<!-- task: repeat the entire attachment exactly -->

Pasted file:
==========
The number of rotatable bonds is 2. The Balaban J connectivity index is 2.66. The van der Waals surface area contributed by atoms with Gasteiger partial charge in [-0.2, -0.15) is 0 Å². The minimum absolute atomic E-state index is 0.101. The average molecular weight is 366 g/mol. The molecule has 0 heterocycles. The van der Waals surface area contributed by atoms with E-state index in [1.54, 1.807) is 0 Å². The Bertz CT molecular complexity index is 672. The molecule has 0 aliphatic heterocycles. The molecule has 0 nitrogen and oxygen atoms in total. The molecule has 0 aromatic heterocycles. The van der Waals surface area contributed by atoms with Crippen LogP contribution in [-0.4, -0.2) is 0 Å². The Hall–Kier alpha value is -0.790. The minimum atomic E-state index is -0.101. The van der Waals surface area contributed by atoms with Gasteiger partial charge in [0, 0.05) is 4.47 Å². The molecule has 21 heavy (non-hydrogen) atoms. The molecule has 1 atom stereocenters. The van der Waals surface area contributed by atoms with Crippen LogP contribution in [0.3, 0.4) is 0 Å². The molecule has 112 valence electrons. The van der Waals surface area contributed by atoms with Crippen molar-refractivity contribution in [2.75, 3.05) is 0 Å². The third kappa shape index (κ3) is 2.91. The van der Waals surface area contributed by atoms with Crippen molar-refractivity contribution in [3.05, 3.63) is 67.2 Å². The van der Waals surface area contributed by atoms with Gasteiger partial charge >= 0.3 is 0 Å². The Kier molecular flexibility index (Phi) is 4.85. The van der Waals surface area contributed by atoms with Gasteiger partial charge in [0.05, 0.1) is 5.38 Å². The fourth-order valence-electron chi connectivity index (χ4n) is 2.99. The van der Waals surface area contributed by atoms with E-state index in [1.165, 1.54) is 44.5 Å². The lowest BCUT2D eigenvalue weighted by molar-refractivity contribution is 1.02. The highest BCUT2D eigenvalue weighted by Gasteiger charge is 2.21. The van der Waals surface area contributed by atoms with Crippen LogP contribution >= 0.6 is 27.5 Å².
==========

The number of rotatable bonds is 2. The Balaban J connectivity index is 2.66. The van der Waals surface area contributed by atoms with Gasteiger partial charge in [-0.2, -0.15) is 0 Å². The minimum absolute atomic E-state index is 0.101. The average molecular weight is 366 g/mol. The molecule has 0 heterocycles. The van der Waals surface area contributed by atoms with E-state index in [1.54, 1.807) is 0 Å². The Bertz CT molecular complexity index is 672. The molecule has 0 aliphatic heterocycles. The molecule has 0 nitrogen and oxygen atoms in total. The molecule has 0 aromatic heterocycles. The van der Waals surface area contributed by atoms with Crippen LogP contribution in [-0.4, -0.2) is 0 Å². The Hall–Kier alpha value is -0.790. The minimum atomic E-state index is -0.101. The van der Waals surface area contributed by atoms with Gasteiger partial charge in [0, 0.05) is 4.47 Å². The molecule has 21 heavy (non-hydrogen) atoms. The molecule has 1 atom stereocenters. The van der Waals surface area contributed by atoms with Crippen LogP contribution in [0.3, 0.4) is 0 Å². The molecule has 112 valence electrons. The van der Waals surface area contributed by atoms with Crippen molar-refractivity contribution in [2.75, 3.05) is 0 Å². The third kappa shape index (κ3) is 2.91. The van der Waals surface area contributed by atoms with Crippen molar-refractivity contribution in [3.05, 3.63) is 67.2 Å². The van der Waals surface area contributed by atoms with Gasteiger partial charge >= 0.3 is 0 Å². The Kier molecular flexibility index (Phi) is 4.85. The van der Waals surface area contributed by atoms with Gasteiger partial charge in [0.05, 0.1) is 5.38 Å². The fourth-order valence-electron chi connectivity index (χ4n) is 2.99. The van der Waals surface area contributed by atoms with E-state index in [1.165, 1.54) is 44.5 Å². The lowest BCUT2D eigenvalue weighted by molar-refractivity contribution is 1.02. The highest BCUT2D eigenvalue weighted by Gasteiger charge is 2.21. The van der Waals surface area contributed by atoms with Crippen LogP contribution >= 0.6 is 27.5 Å².